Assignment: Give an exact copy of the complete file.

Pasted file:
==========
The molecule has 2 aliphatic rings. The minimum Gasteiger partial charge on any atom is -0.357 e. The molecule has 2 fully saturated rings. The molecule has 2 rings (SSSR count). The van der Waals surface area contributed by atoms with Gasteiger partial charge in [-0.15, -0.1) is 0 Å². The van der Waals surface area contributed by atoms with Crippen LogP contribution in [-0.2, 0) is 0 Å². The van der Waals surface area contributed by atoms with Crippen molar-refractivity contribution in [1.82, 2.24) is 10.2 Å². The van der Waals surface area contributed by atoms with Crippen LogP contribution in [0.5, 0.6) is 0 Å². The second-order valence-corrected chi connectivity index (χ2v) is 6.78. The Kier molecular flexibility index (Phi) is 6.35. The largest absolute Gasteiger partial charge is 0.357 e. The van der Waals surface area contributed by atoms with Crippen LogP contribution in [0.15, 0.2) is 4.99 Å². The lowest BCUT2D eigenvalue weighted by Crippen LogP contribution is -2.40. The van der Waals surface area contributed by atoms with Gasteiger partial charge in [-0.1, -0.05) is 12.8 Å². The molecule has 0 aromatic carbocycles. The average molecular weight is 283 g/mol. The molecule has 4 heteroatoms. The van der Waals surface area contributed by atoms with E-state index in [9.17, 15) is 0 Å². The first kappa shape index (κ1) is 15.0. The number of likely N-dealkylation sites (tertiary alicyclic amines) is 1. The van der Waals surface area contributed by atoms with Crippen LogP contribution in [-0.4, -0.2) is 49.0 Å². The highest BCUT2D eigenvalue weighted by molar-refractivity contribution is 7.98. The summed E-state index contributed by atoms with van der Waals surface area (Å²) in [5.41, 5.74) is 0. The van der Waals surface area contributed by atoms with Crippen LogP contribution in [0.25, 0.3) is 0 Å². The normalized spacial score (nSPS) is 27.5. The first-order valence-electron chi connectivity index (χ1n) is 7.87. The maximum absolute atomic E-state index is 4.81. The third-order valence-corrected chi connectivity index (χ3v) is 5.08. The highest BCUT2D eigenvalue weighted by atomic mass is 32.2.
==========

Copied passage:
The molecule has 2 aliphatic rings. The minimum Gasteiger partial charge on any atom is -0.357 e. The molecule has 2 fully saturated rings. The molecule has 2 rings (SSSR count). The van der Waals surface area contributed by atoms with Gasteiger partial charge in [-0.15, -0.1) is 0 Å². The van der Waals surface area contributed by atoms with Crippen LogP contribution in [-0.2, 0) is 0 Å². The van der Waals surface area contributed by atoms with Crippen molar-refractivity contribution in [1.82, 2.24) is 10.2 Å². The van der Waals surface area contributed by atoms with Crippen LogP contribution in [0.5, 0.6) is 0 Å². The second-order valence-corrected chi connectivity index (χ2v) is 6.78. The Kier molecular flexibility index (Phi) is 6.35. The largest absolute Gasteiger partial charge is 0.357 e. The van der Waals surface area contributed by atoms with Crippen LogP contribution in [0.15, 0.2) is 4.99 Å². The lowest BCUT2D eigenvalue weighted by Crippen LogP contribution is -2.40. The van der Waals surface area contributed by atoms with Gasteiger partial charge in [-0.1, -0.05) is 12.8 Å². The molecule has 0 aromatic carbocycles. The average molecular weight is 283 g/mol. The molecule has 4 heteroatoms. The van der Waals surface area contributed by atoms with E-state index in [9.17, 15) is 0 Å². The first kappa shape index (κ1) is 15.0. The number of likely N-dealkylation sites (tertiary alicyclic amines) is 1. The van der Waals surface area contributed by atoms with Crippen LogP contribution in [-0.4, -0.2) is 49.0 Å². The highest BCUT2D eigenvalue weighted by molar-refractivity contribution is 7.98. The summed E-state index contributed by atoms with van der Waals surface area (Å²) in [5.41, 5.74) is 0. The van der Waals surface area contributed by atoms with Crippen LogP contribution in [0.25, 0.3) is 0 Å². The normalized spacial score (nSPS) is 27.5. The first-order valence-electron chi connectivity index (χ1n) is 7.87. The maximum absolute atomic E-state index is 4.81. The third-order valence-corrected chi connectivity index (χ3v) is 5.08. The highest BCUT2D eigenvalue weighted by atomic mass is 32.2.